The recent abundance of genome sequence data has brought an urgent need for systematic proteomics to decipher the encoded protein networks that dictate cellular function1. To date, generation of large-scale protein–protein interaction maps has relied on the yeast two-hybrid system, which detects binary interactions through activation of reporter gene expression2,3,4. With the advent of ultrasensitive mass spectrometric protein identification methods, it is feasible to identify directly protein complexes on a proteome-wide scale5,6. Here we report, using the budding yeast Saccharomyces cerevisiae as a test case, an example of this approach, which we term high-throughput mass spectrometric protein complex identification (HMS-PCI). Beginning with 10% of predicted yeast proteins as baits, we detected 3,617 associated proteins covering 25% of the yeast proteome. Numerous protein complexes were identified, including many new interactions in various signalling pathways and in the DNA damage response. Comparison of the HMS-PCI data set with interactions reported in the literature revealed an average threefold higher success rate in detection of known complexes compared with large-scale two-hybrid studies3,4. Given the high degree of connectivity observed in this study, even partial HMS-PCI coverage of complex proteomes, including that of humans, should allow comprehensive identification of cellular networks.
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We thank J. Chen, B. Kuehl, H. Li, V. Lay, B. Tuekam, S. Zhang, M. Patel, P. O'Donnell, I. Dutschek, U. Friedrich, M. Hansen, J. Brønd, H. Lieu, R. Woolstencroft, L. Harrington, F. Sicheri, A. Breitkreutz, C. Boone, B. Andrews and T. Hughes for discussions and/or technical assistance. This work was supported in part by grants from the Canadian Institutes of Health Research (CIHR), the Ontario Research and Development Challenge Fund and MDS-Sciex to T.P., D.D., C.H. and M.T. T.P. is a Distinguished Scientist of the CIHR; M.F.M. is a CIHR Scientist; D.D. is a Canada Research Chair in Proteomics, Bioinformatics and Functional Genomics and a Hitchings-Elion fellow of the Burroughs-Wellcome Fund; and M.T. is a Canada Research Chair in Biochemistry.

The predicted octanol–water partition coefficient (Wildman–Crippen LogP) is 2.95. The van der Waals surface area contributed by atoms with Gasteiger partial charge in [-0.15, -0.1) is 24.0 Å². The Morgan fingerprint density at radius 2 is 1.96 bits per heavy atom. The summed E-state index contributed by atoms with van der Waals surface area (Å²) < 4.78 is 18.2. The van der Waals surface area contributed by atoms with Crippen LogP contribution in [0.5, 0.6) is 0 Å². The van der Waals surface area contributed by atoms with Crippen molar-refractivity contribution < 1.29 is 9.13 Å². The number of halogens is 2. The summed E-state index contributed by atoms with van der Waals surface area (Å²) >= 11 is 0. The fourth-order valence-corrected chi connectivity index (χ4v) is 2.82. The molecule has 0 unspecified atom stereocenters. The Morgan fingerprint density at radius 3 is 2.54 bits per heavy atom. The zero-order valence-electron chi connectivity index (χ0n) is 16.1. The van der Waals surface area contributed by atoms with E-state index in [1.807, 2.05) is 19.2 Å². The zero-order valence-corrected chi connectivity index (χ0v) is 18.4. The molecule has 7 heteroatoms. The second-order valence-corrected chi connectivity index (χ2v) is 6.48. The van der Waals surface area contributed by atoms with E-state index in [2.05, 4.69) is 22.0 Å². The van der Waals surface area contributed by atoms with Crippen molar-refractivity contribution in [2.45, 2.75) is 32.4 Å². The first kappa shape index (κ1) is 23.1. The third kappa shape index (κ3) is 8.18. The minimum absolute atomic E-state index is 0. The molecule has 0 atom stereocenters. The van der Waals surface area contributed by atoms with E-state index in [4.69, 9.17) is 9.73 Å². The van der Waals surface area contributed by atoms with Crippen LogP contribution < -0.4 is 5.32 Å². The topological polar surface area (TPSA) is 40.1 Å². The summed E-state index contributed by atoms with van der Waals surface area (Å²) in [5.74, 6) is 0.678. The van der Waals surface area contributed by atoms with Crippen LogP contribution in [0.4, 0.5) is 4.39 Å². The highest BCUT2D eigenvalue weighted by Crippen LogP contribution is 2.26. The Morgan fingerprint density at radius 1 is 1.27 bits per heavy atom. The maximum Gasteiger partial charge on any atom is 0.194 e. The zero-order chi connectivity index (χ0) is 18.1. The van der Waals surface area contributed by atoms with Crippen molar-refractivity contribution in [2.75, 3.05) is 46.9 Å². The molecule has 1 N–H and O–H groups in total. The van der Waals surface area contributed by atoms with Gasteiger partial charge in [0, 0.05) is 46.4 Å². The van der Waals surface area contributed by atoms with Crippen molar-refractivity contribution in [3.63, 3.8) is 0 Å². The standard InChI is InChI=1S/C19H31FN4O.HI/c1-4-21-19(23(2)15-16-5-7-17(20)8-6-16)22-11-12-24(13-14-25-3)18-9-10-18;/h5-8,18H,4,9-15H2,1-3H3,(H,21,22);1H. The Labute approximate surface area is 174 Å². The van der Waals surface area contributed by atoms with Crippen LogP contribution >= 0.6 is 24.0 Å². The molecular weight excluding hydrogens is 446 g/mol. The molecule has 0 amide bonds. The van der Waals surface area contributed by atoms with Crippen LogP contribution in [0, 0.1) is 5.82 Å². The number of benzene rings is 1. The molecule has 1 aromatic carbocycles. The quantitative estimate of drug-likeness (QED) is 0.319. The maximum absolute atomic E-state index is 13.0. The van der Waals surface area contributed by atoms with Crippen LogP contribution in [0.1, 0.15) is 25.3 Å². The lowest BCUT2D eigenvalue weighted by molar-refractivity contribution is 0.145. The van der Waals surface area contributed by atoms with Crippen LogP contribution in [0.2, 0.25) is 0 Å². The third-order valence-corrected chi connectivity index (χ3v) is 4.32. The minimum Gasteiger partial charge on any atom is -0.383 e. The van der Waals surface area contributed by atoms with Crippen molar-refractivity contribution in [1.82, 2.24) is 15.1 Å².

Employment, personal financial interests and funding.
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Ho, Y., Gruhler, A., Heilbut, A. et al. Systematic identification of protein complexes in Saccharomyces cerevisiae by mass spectrometry. Nature 415, 180–183 (2002) doi:10.1038/415180a
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